She glides into our yoga class like Hanuman on his epic leap (perhaps she walks in on her hands).
She arranges her enlightened mat for a pre-class demonstration of what she’s got going on. Maybe she tells you, beforehand, that she is also a “ yoga teacher.” Or, she waits until later. No matter. It will be obvious once she starts practicing.
At best she’ll humor you as you guide her through poses and alignment, but don’t kid yourself. She knows what the bandhas are and she’s not afraid to use them. Oh, and heaven help you if you start talking yoga philosophy. Come on, can’t you just tell that she is a recently ordained graduate of a singularly spectacular 200-hour teacher training that changed her life?
Her perky eyes have danced over the yoga sutras.
She has written the Sanskrit alphabet out 108 times. She knows at least two really good quotes from the Bhagavad Gita by heart. She can meditate, like, the way you are supposed to, so please, I don’t care who you think you are—
—but she is not likely to swallow whatever hollow horseshit version of the aforementioned that you are hawking.
She’ll take your class, but not really. She hates it, and you, from the very beginning. Everything you are doing is wrong by the way. Oh, and if you hadn’t noticed, she is keeping track, even if the mental review she is dutifully composing remains invisible to you. (In a word: it’s disastrous.)
You can try to teach her—you notice, despite her pretty practice, that there are a few places you might be able to add something even in your handicapped state (her words, not yours)—but don’t hold your breath.
At worst, she’ll interject to reverently pass judgment, or show you her middle finger in a metaphoric way—that is, ignore you. At best, a trickle of some of your currently inaudible worthy offerings will find a place in her brain where they shall lay dormant until she is ready to hear them. Odd are, most of it will go over her yoga-full head, because she is kind of busy knowing way more, way better than you (and by the way, in her mental audit she’s knee-deep in noting as much). Stop interrupting. She has to get back to the hard work of not being present in the moment.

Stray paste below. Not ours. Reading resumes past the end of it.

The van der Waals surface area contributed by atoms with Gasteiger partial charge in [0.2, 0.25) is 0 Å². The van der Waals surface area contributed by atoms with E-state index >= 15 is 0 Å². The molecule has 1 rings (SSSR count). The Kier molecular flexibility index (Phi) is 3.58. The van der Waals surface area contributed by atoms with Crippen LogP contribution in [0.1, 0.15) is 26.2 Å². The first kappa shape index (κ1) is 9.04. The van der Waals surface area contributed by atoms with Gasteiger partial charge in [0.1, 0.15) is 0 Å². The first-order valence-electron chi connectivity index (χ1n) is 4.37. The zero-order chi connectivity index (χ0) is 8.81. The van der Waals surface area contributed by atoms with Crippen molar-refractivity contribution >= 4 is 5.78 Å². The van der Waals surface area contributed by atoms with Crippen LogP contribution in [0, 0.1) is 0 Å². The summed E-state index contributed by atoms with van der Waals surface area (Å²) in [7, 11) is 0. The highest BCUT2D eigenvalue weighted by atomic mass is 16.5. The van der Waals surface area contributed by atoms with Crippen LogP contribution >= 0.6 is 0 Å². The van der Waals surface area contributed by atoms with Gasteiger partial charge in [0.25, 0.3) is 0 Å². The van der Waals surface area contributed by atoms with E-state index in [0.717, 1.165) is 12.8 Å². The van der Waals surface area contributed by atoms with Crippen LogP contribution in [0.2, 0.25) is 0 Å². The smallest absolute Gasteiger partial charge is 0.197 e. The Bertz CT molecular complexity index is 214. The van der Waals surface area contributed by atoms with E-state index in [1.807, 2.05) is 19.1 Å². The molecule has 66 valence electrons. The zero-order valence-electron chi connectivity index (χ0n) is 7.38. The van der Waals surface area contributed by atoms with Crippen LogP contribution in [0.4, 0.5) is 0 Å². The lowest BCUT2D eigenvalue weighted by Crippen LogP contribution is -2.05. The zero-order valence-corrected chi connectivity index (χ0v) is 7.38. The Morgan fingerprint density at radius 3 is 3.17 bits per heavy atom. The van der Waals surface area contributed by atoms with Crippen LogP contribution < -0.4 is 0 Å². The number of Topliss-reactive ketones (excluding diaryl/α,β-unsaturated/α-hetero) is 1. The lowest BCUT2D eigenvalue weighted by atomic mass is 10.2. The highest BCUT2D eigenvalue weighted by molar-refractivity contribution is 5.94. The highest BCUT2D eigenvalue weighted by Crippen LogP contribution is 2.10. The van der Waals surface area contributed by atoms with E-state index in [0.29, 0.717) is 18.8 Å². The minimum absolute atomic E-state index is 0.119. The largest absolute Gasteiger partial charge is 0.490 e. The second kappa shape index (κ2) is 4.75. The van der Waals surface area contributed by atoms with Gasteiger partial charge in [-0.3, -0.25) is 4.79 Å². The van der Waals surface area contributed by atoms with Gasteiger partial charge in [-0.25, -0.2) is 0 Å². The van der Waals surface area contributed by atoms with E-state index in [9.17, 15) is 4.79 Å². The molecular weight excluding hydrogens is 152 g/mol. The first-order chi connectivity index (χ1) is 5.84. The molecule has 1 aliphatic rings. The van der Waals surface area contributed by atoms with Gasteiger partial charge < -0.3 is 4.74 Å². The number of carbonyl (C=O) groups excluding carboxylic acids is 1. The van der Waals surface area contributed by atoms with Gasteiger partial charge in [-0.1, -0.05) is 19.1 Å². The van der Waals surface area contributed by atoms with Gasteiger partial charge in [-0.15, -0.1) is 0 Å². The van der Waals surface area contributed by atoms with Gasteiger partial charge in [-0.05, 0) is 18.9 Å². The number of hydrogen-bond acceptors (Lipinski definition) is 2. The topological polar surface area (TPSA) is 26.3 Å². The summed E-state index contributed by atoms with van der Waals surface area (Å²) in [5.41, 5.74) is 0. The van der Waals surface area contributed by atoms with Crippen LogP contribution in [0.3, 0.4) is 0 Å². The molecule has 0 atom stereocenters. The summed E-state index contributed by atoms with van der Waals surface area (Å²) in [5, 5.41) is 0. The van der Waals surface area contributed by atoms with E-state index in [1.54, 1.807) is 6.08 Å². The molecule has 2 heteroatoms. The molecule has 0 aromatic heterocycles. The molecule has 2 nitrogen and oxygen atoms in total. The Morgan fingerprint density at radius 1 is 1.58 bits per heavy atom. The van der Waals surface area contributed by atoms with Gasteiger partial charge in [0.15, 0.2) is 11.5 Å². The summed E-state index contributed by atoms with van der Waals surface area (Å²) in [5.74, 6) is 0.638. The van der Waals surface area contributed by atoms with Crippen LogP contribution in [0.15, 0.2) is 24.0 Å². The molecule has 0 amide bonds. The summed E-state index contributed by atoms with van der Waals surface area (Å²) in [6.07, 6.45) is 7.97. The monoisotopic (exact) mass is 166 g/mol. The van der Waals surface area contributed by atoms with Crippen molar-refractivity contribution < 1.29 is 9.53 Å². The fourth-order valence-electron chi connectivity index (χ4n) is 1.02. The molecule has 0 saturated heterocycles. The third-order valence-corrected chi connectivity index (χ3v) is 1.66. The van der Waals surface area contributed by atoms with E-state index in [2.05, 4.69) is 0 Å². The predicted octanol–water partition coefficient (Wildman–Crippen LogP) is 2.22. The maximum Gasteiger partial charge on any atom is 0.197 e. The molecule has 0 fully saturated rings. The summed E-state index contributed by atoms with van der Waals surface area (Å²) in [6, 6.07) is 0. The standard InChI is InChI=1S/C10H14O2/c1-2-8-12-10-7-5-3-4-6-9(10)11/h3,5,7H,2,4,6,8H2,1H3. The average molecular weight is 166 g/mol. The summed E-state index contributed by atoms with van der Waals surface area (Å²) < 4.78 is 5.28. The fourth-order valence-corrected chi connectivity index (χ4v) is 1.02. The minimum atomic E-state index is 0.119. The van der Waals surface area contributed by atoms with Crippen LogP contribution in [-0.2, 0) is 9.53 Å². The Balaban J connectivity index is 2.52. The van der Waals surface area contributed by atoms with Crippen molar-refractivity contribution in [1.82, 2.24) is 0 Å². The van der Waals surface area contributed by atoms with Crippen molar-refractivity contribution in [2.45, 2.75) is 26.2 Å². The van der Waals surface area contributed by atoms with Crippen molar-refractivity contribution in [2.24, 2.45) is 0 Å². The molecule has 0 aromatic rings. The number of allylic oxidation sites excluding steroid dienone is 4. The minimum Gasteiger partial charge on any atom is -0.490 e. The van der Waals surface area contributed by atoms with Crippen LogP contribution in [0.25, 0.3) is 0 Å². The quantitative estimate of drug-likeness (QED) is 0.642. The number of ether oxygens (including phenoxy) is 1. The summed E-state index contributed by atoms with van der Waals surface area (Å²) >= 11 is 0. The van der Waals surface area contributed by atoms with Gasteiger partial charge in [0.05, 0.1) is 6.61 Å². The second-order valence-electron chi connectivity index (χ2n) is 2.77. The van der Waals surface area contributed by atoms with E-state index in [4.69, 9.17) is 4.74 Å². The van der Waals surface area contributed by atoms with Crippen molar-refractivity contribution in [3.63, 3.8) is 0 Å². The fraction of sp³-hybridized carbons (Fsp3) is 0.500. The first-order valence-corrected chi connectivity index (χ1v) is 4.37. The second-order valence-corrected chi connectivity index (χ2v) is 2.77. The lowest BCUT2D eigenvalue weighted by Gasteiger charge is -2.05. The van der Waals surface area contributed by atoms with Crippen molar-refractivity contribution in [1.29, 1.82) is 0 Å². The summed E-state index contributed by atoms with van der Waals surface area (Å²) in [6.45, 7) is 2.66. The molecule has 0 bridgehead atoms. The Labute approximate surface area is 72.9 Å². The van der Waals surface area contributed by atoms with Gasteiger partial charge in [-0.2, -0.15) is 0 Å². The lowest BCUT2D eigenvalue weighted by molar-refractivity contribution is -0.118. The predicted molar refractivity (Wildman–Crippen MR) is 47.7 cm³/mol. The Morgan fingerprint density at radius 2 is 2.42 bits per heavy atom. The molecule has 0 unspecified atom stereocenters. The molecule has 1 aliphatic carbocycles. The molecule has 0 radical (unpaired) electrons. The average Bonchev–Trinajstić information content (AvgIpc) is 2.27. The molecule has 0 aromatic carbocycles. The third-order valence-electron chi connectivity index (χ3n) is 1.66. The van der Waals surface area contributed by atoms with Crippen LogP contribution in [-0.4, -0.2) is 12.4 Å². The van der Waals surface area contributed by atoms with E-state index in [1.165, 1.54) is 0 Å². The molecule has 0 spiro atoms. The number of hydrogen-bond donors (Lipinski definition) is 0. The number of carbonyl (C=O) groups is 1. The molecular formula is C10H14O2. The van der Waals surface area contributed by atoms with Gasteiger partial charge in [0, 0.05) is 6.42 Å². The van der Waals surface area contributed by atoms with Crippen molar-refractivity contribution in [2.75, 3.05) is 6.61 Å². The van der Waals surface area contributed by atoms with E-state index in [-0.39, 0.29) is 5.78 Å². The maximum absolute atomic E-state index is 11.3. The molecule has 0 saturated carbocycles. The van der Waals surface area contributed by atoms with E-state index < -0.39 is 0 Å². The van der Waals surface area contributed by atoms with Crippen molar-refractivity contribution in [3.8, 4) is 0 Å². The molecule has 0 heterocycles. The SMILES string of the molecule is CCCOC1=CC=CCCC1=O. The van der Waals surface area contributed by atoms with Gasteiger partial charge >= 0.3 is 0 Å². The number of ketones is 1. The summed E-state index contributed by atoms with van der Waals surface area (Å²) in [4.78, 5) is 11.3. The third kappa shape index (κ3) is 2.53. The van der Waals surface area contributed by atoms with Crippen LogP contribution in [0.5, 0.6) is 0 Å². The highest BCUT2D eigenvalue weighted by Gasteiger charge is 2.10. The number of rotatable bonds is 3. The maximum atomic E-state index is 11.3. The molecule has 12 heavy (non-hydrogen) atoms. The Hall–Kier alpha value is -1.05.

She is unreachable. She is unteachable.
She is “taking” your class because, wait—why is she taking your class? She’s not a student obviously; that would imply someone here to learn. That’s right, she’s a teacher. You don’t ask why, because that would only kill the small inclination she might have had to grant you a slice of mercy in her incredibly detailed screed about your yoga teaching.
Her entire practice is a nothing but a euphemism for “I don’t know why people think you are such a great teacher”! An hour later, her carefully chosen words, “Thank you for the class” are obviously nothing but a euphemism for “Thank you for wasting my time, I hated every minute.” (She is trying to honor those yamas and niyamas, okay?)
After class, she’ll ask a question—about an asana, perhaps, or maybe your training. Make no mistake, this is a test. You’ll wonder if you should have tried harder. You’ll think,
I could have helped her.
A little “microbend” here,
a slight move there,
more legs in the backbends—maybe I could have made that pretty practice fly.
Then again, could she be right? I f—ed up. I wish I’d had the guts to teach her something. After all, if she doesn’t care what you are doing, what do you have to lose? Save your second-guessing but hold onto that lesson. Hopefully you are still learning, after all.
She’ll depart to teach her own class. And she’ll wonder why she’s having trouble, why she feels “off,” why people aren’t showing up or coming back. As for you, if you are lucky, you will remember that when you stop being a student, you simply stop. When we erect a wall against learning, what can we possibly be teaching?
That’s right! You remember it now. A wave of profound oneness with the author of your unwritten horrific review washes over you as you concede.
“I erected the greatest obstacle I faced in my first year of teaching. It was a wall. I thought I knew everything and so I was impermeable to learning anything new. Because I stopped learning, I stopped truly teaching. Man, did I ever lose out.”
Forget it. She’s already gone. Still, you keep talking to yourself. “But you can’t know anything well, or teach it, if you don’t believe in it! You can’t release all boundaries when you walk into the shala. So you’ll work on finding a balance. You tell yourself:
Perhaps I’ll leave a door open,
A space with some permeability.
If I don’t leave room for growth how can I expect anyone else to?
Oh, wait, I’m so sorry— I didn’t notice we had company. Allow me to introduce you to the stars of this play. Actually, there’s only one.
“She” is me.
No, “was.” Well, maybe I wasn’t that bad; this is a caricature, obviously (I cannot walk on my hands). Maybe sometimes she still overtakes me, and the “teacher”—well, that’s me too.
Maybe somewhere—the past, the future—a smidge of she and me are also in you. My sincerest wish is: I hope you learn something.
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Apprentice Editor: Lauryn DeGrado/Editor: Catherine Monkman
Photo: elephant archives